Wednesday, April 23, 2014

Boston Marathon 2014 - Wicked Awesome


I will be using the words amazing, awesome, wicked, crazy, and inspiring in this post a lot.  There are just not a lot of words that can accurately describe this day.

I wasn't sure if I was going to take my children to see the 118th Boston Marathon.  I had never taken them before.  I had actually not watched the marathon since 1998.  Crazy.

Usually we use Patriots Day as an extra day to get chores done and work around the house.  A badly needed bonus day in the middle of the crazy spring season.

But this year was a little different.  My children and I knew four people running the marathon this year. And  it was the first marathon following last years tragic and terrifying bombing and subsequent stand-off with the bombers.  It was definitely going to be a special marathon.

But I still I didn't know if I wanted to go.  The hassle of it all.  The day lost after a holiday weekend away from home. And that little nagging fear of putting my children in a not 100% safe situation. Crazy because logically I knew that there would probably be no place safer than the marathon route that Monday, but events like last year tend to rattle you in ways that don't really make sense.

But then last Thursday my youngest asked me about going and when I told her I wasn't sure she replied that she wasn't sure if she wanted to go because she was a little scared.

"What if there are bombs again?"

And then I knew.  Of course.  Of course we were going.  I wasn't raising my children to live in fear. I wasn't raising my children to be bullied by cowards.

I spent hours over Easter weekend trying to figure out just the right place to set up camp with my children for the marathon.  Hubby was working so it would just be the four of us.  I knew I didn't want to go all the way into Boston.  Just the logistics of getting into the city and then getting out again was a overwhelming.  I also knew I wanted to use the commuter rail to get us there and back because I would be venturing into unfamiliar territory and knew there would be lots of road closures.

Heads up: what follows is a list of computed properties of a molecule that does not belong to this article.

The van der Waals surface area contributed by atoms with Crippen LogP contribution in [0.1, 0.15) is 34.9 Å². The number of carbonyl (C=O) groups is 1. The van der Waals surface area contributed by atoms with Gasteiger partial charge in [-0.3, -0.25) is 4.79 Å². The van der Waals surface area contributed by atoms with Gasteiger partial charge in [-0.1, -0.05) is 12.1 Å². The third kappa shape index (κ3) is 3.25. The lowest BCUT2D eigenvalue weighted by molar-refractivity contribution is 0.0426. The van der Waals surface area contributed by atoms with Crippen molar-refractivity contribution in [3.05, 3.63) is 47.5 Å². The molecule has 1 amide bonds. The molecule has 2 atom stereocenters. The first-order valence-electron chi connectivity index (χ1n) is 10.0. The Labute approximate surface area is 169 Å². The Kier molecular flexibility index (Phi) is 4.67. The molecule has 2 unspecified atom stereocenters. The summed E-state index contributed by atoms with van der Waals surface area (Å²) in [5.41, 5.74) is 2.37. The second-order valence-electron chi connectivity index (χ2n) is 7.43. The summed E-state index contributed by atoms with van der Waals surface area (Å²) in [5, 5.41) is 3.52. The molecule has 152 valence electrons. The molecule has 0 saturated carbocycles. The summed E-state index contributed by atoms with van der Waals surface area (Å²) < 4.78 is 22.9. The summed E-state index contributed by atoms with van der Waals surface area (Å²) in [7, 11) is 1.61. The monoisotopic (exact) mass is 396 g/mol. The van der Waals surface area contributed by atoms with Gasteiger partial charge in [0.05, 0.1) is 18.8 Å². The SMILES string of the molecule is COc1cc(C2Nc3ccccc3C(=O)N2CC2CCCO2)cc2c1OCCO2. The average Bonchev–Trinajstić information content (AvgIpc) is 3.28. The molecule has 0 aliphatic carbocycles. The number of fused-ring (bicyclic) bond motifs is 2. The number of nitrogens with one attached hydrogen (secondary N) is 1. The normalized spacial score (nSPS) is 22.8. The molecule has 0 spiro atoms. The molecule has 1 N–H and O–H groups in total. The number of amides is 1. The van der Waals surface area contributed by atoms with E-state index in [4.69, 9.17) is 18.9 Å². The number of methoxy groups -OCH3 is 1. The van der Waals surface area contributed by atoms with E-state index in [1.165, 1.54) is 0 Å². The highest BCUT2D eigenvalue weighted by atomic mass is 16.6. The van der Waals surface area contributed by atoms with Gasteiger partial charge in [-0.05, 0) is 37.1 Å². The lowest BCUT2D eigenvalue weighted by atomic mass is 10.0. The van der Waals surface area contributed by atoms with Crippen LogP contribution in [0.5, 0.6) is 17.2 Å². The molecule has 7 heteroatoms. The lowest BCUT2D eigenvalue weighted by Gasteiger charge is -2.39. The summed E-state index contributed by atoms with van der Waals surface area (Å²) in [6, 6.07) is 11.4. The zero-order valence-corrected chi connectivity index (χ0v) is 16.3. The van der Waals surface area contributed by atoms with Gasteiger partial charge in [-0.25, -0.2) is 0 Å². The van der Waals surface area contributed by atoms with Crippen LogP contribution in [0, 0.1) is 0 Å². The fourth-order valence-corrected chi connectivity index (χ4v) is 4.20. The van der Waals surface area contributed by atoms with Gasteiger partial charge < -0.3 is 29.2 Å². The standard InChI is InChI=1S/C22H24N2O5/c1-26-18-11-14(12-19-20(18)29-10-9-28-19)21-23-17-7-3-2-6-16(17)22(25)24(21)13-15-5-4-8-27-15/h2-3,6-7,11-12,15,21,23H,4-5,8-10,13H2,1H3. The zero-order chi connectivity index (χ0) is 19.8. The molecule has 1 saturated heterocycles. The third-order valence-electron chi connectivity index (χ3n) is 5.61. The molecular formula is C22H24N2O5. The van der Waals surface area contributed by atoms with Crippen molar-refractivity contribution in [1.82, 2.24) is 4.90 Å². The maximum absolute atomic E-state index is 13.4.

After spending waaaayyyy too  many hours thinking about (because that is what I do) I decided that we would go to Wellesley, the 1/2 way point of the marathon and the home of the Wellesley college scream tunnel.  I knew that the train would drop us off right at the center of town (I wouldn't want my little divas to have to walk too far).  I knew that there would be places to get food and drink (very important when you have a 14, 12, and 7 year old).  And I knew that the Wellesley students would ensure that it wouldn't get too boring (another important thing to think about because when you have children my age because everything has the potential to be boring).

Once I had made the all important location decision I then became obsessed with the dilemma of how  I would possibly be able to fit everything that we would need for a day out in ONE TINY BAG! The BAA had asked everyone to refrain from carrying backpacks and large bags on the marathon route.  Understandable, but worthy of a panic attack from the mom who carries everything with her even when leaving the house for just a few hours.  In the end I decided not to really plan ahead and in our mad rush that morning just threw my wallet, sunblock, sunglasses, and lip balm in my crossbody.  And it turned out that those few things along with a small stadium blanket were all we needed.

Huh!  What do you know...

It was an awesome day.

A wicked awesome day.

We arrived in Wellsely as all the police officers were finishing up their security pieces.  The town was still quiet.  It was a little eerie to see the huge police presence, but at the same time reassuring.

We stopped to warm up (it was still pretty cold at 9:00 in the morning) and grab a bite to eat at a local coffee shop.

I swear my children were actually happier than this picture would suggest.  They just weren't feeling picture taking yet.  Eh it happens.